The Boynton Hotel’s Magical Water

When I was collecting information on Major Nathan S. Boynton’s hotel on the beach, I found many old ads  for the hotel in The Tropical Sun and the Miami Metropolis, the area’s first newspapers. One of the peculiar findings was the hotel’s seemingly “magical” water for curing all sort of ailments. The ad states that the water is “unsurpassed,” a “certain cure for all kidney troubles.” It was even analyzed by a state chemist! Of course having healthful water with curative properties was a ploy used by many hotels of the time, especially in Europe.  A.E. Parker, the hotel’s manager, was originally from England and may have gotten the idea from growing up across the pond.  Maybe Boynton Beach should be bottling its special water.


The Other Mar Lago Beach Club


Did you know Boynton Beach once boasted its own Mar Lago Beach Club?

Much smaller and less opulent than the 1927 Palm Beach Mar-a-Lago Estate owned by Marjorie Meriwether Post (then Mrs. E.F. Hutton), the Boynton Beach Mar Lago Beach Club owned by Martha and Leon Robbins from Cleveland, Ohio opened in 1932.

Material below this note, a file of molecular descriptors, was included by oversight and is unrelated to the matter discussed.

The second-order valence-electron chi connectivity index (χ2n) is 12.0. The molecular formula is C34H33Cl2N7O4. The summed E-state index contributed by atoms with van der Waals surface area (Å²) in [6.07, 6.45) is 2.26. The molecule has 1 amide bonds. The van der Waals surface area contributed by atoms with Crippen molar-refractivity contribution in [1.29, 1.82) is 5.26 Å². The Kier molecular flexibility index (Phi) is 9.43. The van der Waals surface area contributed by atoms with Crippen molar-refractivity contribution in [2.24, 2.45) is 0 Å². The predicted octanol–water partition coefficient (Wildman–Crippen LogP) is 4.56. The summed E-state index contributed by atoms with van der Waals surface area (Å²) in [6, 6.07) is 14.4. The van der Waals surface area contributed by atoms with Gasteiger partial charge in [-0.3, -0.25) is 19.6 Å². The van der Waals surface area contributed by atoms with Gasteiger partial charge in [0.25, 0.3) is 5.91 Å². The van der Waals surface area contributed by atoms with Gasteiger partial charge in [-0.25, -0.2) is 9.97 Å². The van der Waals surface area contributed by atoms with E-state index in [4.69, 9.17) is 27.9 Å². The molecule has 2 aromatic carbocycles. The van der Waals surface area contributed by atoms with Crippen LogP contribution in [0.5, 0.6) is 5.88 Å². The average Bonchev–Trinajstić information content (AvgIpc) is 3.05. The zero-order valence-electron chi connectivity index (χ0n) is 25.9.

Situated directly south of the South Palm Beach County (Boynton) Inlet, between the Atlantic Ocean and the Intracoastal Waterway (then called Lake Worth), the five-room hotel and adjacent cottage was staffed by a cook and a housekeeper.

The hotel had an upstairs lounge called the Miramar. During World War II, the Coast Guard used the second floor as a lookout point. The hotel was torn down in 1974 to build the county’s Ocean Inlet Park.

Mar Lago is Latin for “sea to lake.”

The Surveyor – Part 1

The year is 1871, and one of the most important surveyors in Florida history has a new contract from the Federal government, to survey all the land between Miami and St. Lucie

Marcellus A. Williams

Marcellus A. Williams

– that last frontier of America called South Florida. Marcellus A. Williams was born in North Carolina in 1818, and lived with his wife and nine children on Amelia Island. This story is so good that I’m going to write it as a “serial” story over the next few weeks, so that you will read glimpses from some of the first people who set eyes on this unspoiled paradise.
Stay Tuned!

Marcellus Williams' house on Amelia Island in the Fernandina Beach Historic District. Courtesy Florida Memory.

Marcellus Williams’ house on Amelia Island in the Fernandina Beach Historic District. Courtesy Florida Memory.

1912 Death Certificate - Marcellus Williams

1912 Death Certificate – Marcellus Williams

Welcome to our blog!

This is the inaugural blog for our society as we embark on new adventures in bringing historical information to the public. The blog will feature original research as well as reprints from past Historical Society newsletters to provide some unique insights into the area’s history. Readers are also welcome to email ideas for stories.

Stay tuned!